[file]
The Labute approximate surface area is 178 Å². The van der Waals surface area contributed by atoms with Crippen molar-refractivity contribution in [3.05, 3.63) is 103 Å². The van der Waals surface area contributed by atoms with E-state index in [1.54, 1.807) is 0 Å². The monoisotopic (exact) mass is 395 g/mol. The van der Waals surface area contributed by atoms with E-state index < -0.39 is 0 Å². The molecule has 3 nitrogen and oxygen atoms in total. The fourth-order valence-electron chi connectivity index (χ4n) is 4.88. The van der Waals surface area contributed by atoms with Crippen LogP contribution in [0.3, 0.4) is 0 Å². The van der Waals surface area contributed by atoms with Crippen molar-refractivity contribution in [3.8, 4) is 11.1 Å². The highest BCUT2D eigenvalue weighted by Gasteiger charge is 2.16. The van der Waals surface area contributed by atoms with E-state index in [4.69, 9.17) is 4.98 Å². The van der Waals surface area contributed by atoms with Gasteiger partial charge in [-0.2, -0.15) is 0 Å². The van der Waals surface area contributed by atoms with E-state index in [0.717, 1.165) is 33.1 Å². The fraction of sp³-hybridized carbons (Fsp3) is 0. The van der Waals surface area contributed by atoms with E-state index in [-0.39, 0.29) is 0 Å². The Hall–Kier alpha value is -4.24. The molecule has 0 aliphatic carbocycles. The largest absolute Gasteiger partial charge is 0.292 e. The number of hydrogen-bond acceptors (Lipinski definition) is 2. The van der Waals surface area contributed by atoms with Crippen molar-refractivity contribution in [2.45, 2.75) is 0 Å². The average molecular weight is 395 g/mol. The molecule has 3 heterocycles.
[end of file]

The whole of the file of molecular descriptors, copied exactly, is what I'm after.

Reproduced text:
The Labute approximate surface area is 178 Å². The van der Waals surface area contributed by atoms with Crippen molar-refractivity contribution in [3.05, 3.63) is 103 Å². The van der Waals surface area contributed by atoms with E-state index in [1.54, 1.807) is 0 Å². The monoisotopic (exact) mass is 395 g/mol. The van der Waals surface area contributed by atoms with E-state index < -0.39 is 0 Å². The molecule has 3 nitrogen and oxygen atoms in total. The fourth-order valence-electron chi connectivity index (χ4n) is 4.88. The van der Waals surface area contributed by atoms with Crippen LogP contribution in [0.3, 0.4) is 0 Å². The van der Waals surface area contributed by atoms with Crippen molar-refractivity contribution in [3.8, 4) is 11.1 Å². The highest BCUT2D eigenvalue weighted by Gasteiger charge is 2.16. The van der Waals surface area contributed by atoms with E-state index in [4.69, 9.17) is 4.98 Å². The van der Waals surface area contributed by atoms with Gasteiger partial charge in [-0.2, -0.15) is 0 Å². The van der Waals surface area contributed by atoms with E-state index in [0.717, 1.165) is 33.1 Å². The fraction of sp³-hybridized carbons (Fsp3) is 0. The van der Waals surface area contributed by atoms with E-state index in [-0.39, 0.29) is 0 Å². The Hall–Kier alpha value is -4.24. The molecule has 0 aliphatic carbocycles. The largest absolute Gasteiger partial charge is 0.292 e. The number of hydrogen-bond acceptors (Lipinski definition) is 2. The van der Waals surface area contributed by atoms with Crippen molar-refractivity contribution in [2.45, 2.75) is 0 Å². The average molecular weight is 395 g/mol. The molecule has 3 heterocycles.